“In 2008, and as the outcome of a successful referendum, the RDN became the first regional government to create a drinking water and watershed protection service area with taxation authority in an electoral area. This was the culmination of a 6-year effort. In 2012, the service area was expanded to include the municipalities within the regional district and they became active participants in the watershed function,” reports John Finnie.
Beyond the Guidebook 2015: Nanaimo Region’s Julie Pisani describes how their ‘Regional Team Approach is founded on Sustainable Partnerships’
“Among the many partners it takes to tackle these issues, the First Nations in our region are likely the most important. The traditional knowledge and indigenous value of the land and the water is a realm of knowing that our scientific method does not touch,” wrote Julie Pisani. “Conversations about what we care about, stories about the past which help us understand the present, and dialogue about the future and positive vision about what that may look like.”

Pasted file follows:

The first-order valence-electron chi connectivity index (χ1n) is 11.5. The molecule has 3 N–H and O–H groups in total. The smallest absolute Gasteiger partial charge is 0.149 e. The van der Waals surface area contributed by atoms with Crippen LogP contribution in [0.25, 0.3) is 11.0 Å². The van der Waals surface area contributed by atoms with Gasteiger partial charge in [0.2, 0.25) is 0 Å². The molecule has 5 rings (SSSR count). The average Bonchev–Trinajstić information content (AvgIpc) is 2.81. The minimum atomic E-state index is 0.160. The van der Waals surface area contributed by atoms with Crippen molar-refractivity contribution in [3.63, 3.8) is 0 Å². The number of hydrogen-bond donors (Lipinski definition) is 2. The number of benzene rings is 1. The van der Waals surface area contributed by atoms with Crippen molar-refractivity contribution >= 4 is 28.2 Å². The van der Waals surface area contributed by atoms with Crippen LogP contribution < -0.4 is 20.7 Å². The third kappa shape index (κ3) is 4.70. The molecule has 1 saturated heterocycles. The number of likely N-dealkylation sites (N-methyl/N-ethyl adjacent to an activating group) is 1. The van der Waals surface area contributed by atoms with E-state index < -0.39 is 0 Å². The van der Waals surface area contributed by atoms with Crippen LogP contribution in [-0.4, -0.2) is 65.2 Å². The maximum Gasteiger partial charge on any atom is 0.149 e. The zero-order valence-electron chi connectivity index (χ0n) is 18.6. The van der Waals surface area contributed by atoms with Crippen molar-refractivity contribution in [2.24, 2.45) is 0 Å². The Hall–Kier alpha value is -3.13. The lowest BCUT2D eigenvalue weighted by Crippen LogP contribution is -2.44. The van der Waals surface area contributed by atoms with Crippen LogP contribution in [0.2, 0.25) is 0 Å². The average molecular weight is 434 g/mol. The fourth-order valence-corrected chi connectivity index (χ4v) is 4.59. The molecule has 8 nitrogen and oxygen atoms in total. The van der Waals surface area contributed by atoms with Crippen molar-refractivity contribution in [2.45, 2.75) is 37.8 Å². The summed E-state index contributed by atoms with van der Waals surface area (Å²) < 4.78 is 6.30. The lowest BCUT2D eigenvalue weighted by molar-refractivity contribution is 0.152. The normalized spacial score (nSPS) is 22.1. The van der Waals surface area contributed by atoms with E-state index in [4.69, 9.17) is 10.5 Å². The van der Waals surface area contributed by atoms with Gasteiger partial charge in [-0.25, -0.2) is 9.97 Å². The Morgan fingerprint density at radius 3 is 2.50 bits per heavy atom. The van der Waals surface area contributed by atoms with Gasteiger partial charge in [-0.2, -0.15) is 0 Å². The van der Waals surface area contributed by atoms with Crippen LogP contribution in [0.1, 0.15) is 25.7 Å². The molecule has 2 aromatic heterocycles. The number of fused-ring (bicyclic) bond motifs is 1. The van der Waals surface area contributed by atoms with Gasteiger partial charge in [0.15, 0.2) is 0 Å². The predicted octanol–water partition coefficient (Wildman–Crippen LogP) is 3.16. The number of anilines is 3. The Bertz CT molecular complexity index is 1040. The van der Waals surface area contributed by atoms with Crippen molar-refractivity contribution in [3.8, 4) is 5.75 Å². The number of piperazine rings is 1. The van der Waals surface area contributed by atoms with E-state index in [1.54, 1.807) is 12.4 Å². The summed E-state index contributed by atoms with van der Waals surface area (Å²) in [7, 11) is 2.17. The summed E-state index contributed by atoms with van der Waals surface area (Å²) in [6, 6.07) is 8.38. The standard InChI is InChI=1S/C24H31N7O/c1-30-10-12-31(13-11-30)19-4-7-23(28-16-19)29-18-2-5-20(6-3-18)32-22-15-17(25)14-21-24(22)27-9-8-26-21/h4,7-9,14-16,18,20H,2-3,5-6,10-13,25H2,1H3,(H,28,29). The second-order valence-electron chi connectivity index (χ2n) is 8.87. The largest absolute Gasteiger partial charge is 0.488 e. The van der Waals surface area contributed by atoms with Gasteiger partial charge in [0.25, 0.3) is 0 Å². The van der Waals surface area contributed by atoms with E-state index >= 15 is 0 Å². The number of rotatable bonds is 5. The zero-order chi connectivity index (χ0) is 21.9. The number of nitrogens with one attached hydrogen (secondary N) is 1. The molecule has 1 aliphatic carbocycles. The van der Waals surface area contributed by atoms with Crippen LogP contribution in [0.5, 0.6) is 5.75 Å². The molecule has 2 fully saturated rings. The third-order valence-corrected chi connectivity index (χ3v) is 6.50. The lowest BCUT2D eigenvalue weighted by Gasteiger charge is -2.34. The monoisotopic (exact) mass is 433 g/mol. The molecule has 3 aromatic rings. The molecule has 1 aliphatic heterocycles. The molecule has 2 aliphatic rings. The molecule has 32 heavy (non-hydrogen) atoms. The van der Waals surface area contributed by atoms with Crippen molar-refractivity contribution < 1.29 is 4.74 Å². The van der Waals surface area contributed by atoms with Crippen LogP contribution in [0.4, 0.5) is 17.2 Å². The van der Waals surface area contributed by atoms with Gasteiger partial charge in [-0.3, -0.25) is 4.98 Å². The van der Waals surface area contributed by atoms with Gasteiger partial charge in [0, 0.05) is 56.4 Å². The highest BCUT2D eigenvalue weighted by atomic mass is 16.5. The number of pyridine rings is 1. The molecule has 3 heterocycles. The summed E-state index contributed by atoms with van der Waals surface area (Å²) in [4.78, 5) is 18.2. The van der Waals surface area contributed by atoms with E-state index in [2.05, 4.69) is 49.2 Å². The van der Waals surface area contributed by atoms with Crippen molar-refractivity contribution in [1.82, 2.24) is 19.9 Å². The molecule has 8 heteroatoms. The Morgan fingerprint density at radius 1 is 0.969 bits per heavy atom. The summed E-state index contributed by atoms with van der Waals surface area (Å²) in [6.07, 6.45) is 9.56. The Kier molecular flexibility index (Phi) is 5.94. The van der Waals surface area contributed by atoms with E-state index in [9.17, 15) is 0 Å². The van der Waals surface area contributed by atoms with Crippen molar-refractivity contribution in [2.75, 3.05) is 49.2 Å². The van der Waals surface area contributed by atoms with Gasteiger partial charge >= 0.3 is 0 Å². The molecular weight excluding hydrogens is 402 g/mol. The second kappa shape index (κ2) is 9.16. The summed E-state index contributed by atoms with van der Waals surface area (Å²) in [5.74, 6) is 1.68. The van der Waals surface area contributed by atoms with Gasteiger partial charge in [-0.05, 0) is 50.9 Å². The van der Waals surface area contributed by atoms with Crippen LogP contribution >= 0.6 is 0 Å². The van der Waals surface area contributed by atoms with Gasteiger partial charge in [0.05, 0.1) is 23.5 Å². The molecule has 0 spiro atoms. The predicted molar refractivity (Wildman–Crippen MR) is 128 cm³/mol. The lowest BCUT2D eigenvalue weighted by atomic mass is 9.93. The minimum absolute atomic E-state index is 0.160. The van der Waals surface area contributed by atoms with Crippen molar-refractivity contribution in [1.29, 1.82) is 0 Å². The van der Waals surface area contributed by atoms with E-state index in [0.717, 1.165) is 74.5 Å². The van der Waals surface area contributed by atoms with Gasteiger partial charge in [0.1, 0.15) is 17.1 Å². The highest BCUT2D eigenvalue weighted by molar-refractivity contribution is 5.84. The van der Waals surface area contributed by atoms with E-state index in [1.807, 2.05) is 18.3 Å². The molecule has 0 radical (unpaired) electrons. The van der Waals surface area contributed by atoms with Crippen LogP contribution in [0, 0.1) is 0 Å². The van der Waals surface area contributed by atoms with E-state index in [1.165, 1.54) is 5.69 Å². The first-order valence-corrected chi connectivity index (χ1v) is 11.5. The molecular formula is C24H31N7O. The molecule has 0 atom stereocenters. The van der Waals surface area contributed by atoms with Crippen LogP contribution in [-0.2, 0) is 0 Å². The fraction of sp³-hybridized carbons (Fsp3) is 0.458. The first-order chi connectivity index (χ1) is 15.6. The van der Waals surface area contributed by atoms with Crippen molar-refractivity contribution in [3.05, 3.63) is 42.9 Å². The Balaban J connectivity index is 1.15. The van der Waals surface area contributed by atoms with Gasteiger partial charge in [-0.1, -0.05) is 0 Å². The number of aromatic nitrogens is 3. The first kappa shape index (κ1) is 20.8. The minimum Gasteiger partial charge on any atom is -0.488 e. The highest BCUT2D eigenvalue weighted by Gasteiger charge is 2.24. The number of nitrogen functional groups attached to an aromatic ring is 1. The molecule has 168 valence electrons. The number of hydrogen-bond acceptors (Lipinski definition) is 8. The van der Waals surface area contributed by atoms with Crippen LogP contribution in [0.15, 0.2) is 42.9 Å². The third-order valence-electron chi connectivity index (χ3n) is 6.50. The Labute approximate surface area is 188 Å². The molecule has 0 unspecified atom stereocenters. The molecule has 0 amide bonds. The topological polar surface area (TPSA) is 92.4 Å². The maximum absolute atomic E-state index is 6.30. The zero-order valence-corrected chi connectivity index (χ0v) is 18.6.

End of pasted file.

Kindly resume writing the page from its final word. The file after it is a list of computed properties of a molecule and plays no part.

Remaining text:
Beyond the Guidebook 2015: Time-Line highlights milestones for “watershed-based approach” in Nanaimo Region
“A growing population combined with known negative impacts created the need to tackle issues of groundwater depletion, stream degradation, surface water contamination and the changes climate change will bring. Land use planning and development standards cannot be effectively modified without a clear understanding of our water resources, where they are changing and why,” states Mike Donnelly.